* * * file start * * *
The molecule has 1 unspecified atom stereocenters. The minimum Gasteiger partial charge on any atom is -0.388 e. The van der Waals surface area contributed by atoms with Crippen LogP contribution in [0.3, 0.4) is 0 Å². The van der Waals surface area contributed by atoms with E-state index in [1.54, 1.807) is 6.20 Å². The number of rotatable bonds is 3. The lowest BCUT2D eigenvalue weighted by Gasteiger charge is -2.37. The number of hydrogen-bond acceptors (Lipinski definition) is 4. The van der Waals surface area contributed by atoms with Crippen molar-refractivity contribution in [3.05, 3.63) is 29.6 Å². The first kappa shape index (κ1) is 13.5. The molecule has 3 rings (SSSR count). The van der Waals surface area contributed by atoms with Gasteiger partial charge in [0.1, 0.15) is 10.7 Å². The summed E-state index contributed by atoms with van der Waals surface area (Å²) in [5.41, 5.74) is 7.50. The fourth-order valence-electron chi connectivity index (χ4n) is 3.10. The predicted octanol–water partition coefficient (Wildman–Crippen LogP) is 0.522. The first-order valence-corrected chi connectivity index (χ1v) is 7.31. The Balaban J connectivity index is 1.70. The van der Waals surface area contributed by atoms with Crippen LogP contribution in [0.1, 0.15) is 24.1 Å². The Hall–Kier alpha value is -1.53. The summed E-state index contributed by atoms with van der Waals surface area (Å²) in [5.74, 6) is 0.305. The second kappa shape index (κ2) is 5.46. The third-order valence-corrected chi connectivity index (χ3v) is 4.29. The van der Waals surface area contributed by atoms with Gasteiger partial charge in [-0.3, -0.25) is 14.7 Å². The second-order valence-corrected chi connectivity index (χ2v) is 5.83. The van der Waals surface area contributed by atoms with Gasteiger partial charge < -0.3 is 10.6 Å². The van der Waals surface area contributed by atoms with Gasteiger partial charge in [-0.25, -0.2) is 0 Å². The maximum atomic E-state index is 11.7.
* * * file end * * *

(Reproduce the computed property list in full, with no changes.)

The molecule has 1 unspecified atom stereocenters. The minimum Gasteiger partial charge on any atom is -0.388 e. The van der Waals surface area contributed by atoms with Crippen LogP contribution in [0.3, 0.4) is 0 Å². The van der Waals surface area contributed by atoms with E-state index in [1.54, 1.807) is 6.20 Å². The number of rotatable bonds is 3. The lowest BCUT2D eigenvalue weighted by Gasteiger charge is -2.37. The number of hydrogen-bond acceptors (Lipinski definition) is 4. The van der Waals surface area contributed by atoms with Crippen molar-refractivity contribution in [3.05, 3.63) is 29.6 Å². The first kappa shape index (κ1) is 13.5. The molecule has 3 rings (SSSR count). The van der Waals surface area contributed by atoms with Gasteiger partial charge in [0.1, 0.15) is 10.7 Å². The summed E-state index contributed by atoms with van der Waals surface area (Å²) in [5.41, 5.74) is 7.50. The fourth-order valence-electron chi connectivity index (χ4n) is 3.10. The predicted octanol–water partition coefficient (Wildman–Crippen LogP) is 0.522. The first-order valence-corrected chi connectivity index (χ1v) is 7.31. The Balaban J connectivity index is 1.70. The van der Waals surface area contributed by atoms with Crippen LogP contribution in [0.1, 0.15) is 24.1 Å². The Hall–Kier alpha value is -1.53. The summed E-state index contributed by atoms with van der Waals surface area (Å²) in [5.74, 6) is 0.305. The second kappa shape index (κ2) is 5.46. The third-order valence-corrected chi connectivity index (χ3v) is 4.29. The van der Waals surface area contributed by atoms with Gasteiger partial charge in [-0.3, -0.25) is 14.7 Å². The second-order valence-corrected chi connectivity index (χ2v) is 5.83. The van der Waals surface area contributed by atoms with Gasteiger partial charge < -0.3 is 10.6 Å². The van der Waals surface area contributed by atoms with Gasteiger partial charge in [-0.25, -0.2) is 0 Å². The maximum atomic E-state index is 11.7.